Healthcare-Associated Blood Clots: Minimize Your Clots

Healthcare-Associated Blood Clots: Minimize Your Risk

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Description

Title: Healthcare-Associated Blood Clots: Minimize Your Clots

The Problem
Healthcare-associated venous thromboembolism (blood clots) is a significant, deadly, costly, and growing public health problem.
Prevention Can Save Lives
Proven ways to prevent blood clots from occurring during or after a healthcare encounter exist, but not all hospitals and healthcare facilities have put these prevention strategies into practice or use them routinely.

  1. Learn the Lingo About Blood Clots
  • Deep Vein Thrombosis (DVT):
    Blood clot located in a deep vein usually in the leg or am.
    Pulmonary Embolism (PE):
    Blood clot that has traveled from a deep vein to the lung.  PE can be deadly.
    Venous Thromboembolism (VTE):
    DVT and PE are also known as VTE.
    Healthcare-Associated VTE (HA-VTE):
    A DVT or PE that occurs as a result of hospitalization, surgery, or other healthcare treatment or procedure.
  1. Blood Clots Are Costly

Costs due to healthcare-associated blood clots exceed 5 billion dollars per year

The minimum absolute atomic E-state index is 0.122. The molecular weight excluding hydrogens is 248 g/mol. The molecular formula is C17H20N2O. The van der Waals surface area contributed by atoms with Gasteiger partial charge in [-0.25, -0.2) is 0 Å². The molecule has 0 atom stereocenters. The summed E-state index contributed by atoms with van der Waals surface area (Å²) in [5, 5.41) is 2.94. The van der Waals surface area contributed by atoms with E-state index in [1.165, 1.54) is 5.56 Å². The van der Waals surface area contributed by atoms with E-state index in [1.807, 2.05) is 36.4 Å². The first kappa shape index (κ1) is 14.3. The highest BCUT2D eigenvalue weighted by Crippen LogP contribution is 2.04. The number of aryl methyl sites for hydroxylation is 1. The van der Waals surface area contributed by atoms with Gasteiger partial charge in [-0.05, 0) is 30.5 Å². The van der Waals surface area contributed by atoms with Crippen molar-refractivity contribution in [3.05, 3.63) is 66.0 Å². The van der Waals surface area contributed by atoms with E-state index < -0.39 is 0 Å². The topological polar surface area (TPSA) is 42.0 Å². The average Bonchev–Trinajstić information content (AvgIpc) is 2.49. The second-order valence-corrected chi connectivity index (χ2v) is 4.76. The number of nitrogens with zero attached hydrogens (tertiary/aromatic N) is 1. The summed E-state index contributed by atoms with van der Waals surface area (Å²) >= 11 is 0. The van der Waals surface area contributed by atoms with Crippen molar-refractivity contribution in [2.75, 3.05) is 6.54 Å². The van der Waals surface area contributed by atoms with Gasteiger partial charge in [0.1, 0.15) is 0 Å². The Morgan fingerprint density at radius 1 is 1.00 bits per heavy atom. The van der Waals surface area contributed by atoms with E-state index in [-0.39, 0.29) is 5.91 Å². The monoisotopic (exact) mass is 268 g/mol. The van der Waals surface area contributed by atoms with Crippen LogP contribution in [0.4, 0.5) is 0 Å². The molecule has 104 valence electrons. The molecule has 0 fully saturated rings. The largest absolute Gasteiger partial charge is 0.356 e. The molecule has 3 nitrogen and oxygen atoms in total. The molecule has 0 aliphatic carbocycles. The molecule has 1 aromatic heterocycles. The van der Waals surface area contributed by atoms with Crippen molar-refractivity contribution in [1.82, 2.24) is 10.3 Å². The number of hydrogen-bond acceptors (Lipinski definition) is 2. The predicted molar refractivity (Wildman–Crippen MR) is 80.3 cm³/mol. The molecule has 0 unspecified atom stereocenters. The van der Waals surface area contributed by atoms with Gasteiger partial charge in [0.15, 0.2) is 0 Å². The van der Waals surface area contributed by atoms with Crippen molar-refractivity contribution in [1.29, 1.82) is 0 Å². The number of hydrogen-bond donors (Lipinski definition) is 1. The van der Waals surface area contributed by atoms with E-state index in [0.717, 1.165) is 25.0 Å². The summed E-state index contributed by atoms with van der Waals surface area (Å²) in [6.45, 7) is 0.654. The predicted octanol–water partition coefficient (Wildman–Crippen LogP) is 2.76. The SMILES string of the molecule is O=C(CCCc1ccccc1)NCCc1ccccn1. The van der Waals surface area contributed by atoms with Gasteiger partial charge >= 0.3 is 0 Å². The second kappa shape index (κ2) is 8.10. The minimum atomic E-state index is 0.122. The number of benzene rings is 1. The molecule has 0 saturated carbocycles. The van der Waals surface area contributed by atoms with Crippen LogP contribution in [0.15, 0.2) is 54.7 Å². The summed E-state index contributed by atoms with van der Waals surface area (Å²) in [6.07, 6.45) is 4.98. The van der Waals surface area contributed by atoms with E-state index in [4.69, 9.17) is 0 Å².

1. Blood Clots are Deadly and a Significant, Growing Public Health Problem
  • Blood clots affect as many as 900,000 Americans each year leading to approximately 100,000 premature deaths.
  • 50% of blood clots are healthcare-associated.
  • Although there are many reasons a person might develop a blood clot, about half of them are directly related to a recent hospitalization or surgery and most of these do not occur until after discharge.
  1.  Healthcare-Associated Blood Clots Are Avoidable: Prevention is Key
  • As many as 70% of healthcare-associated blood clots are preventable.
  • However, fewer than 50% of hospital patients receive appropriate preventive treatment.
  1.  What You Can Do To Help Prevent Healthcare-Associated Blood Clots
  • Before surgery or hospitalization ask your healthcare provider:
  • Am I at risk for a blood clot?
  • Do I need preventive treatment to keep me from having a blood clot?
  • Upon discharge ask your healthcare provider:
  • What can I do to continue to prevent blood clots from developing once I’m home?
  • What are the signs and symptoms of a blood clot?
  • What should I do if I think I have a blood clot?
  • At home:
  • Follow your doctor’s instructions for preventing blood clots; take medicine as prescribed.
  • Move your arms and legs to help prevent blood clots from forming.
  • Call your doctor if you think you have a blood clot.